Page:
“There are few things in constitutional law more sacred than the Fifth Amendment privilege against self-incrimination,” said Mr. Andrews’ attorney, Robert L. Tarver, Jr. “Up to now, our thoughts and the content of our minds have been protected from government intrusion. The recent decision of the New Jersey Supreme Court highlights the need for the Supreme Court to solidify those protections.” The U.S. Supreme Court has long held, consistent with the Fifth Amendment, that the government cannot compel a person to respond to a question when the answer could be incriminating. Lower courts, however, have disagreed on the scope of the right to remain silent when the government demands that a person disclose or enter phone and computer passwords. This confusing patchwork of rulings has resulted in Fifth Amendment rights depending on where one lives, and in some cases, whether state or federal authorities are the ones demanding the password.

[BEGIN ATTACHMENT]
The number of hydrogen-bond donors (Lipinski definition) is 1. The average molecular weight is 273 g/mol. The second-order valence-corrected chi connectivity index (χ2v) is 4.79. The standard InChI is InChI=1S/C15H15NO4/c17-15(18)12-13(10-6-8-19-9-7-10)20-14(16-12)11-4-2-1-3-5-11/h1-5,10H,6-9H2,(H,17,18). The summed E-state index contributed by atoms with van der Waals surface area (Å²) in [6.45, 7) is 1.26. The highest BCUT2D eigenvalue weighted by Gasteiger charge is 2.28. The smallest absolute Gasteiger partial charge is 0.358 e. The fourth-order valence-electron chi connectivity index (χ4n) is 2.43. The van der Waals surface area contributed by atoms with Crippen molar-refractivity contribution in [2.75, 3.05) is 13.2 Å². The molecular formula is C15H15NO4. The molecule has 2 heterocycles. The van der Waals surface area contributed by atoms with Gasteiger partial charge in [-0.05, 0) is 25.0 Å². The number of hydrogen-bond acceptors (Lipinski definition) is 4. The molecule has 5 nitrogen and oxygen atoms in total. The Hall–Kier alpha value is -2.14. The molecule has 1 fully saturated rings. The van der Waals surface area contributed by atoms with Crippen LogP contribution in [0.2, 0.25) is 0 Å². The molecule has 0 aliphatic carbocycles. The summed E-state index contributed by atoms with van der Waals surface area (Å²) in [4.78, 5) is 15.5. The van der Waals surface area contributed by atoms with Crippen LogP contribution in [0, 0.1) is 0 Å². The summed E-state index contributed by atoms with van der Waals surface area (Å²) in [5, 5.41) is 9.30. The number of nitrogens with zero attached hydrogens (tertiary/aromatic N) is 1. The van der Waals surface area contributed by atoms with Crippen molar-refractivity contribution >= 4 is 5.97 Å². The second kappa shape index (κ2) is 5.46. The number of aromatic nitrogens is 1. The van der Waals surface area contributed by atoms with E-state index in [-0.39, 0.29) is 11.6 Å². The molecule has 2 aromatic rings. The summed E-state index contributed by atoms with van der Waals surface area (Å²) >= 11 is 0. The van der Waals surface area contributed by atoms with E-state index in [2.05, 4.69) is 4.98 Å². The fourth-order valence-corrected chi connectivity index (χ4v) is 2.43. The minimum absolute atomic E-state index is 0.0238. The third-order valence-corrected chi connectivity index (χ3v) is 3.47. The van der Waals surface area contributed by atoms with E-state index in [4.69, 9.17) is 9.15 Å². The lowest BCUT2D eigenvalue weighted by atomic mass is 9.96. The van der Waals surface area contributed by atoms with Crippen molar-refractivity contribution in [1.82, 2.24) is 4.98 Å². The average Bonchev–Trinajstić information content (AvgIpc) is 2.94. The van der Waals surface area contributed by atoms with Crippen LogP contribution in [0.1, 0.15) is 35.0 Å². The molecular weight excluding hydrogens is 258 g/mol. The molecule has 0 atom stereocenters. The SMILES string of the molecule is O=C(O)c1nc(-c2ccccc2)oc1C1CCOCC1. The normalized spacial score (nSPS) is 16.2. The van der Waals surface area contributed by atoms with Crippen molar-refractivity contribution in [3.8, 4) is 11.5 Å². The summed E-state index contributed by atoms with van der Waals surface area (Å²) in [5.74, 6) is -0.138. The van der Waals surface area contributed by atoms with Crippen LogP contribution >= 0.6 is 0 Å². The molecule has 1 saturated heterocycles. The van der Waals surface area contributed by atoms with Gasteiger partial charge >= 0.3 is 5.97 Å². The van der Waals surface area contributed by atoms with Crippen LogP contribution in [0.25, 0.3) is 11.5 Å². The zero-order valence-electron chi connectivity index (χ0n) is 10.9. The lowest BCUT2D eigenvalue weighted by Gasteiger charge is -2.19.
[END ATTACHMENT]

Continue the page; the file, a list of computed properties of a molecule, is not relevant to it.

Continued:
ShareTweet The New Jersey Supreme Court has ruled that passcodes aren’t protected by the Fifth Amendment.The rationale in these states is that while law enforcement may know about certain incriminating documents that could be accessed if the passcode were provided, providing the passcode allows access to absolutely everything on the phone – which could turn up additional evidence that prosecutors didn’t know about.
“The Constitution is clear: no one ‘shall be compelled in any criminal case to be a witness against himself,’” said EFF Senior Staff Attorney Andrew Crocker. “When law enforcement requires you to reveal your passcodes, they force you to be a witness in your own criminal prosecution. The Supreme Court should take this case to settle this critical question about digital privacy and self-incrimination.”
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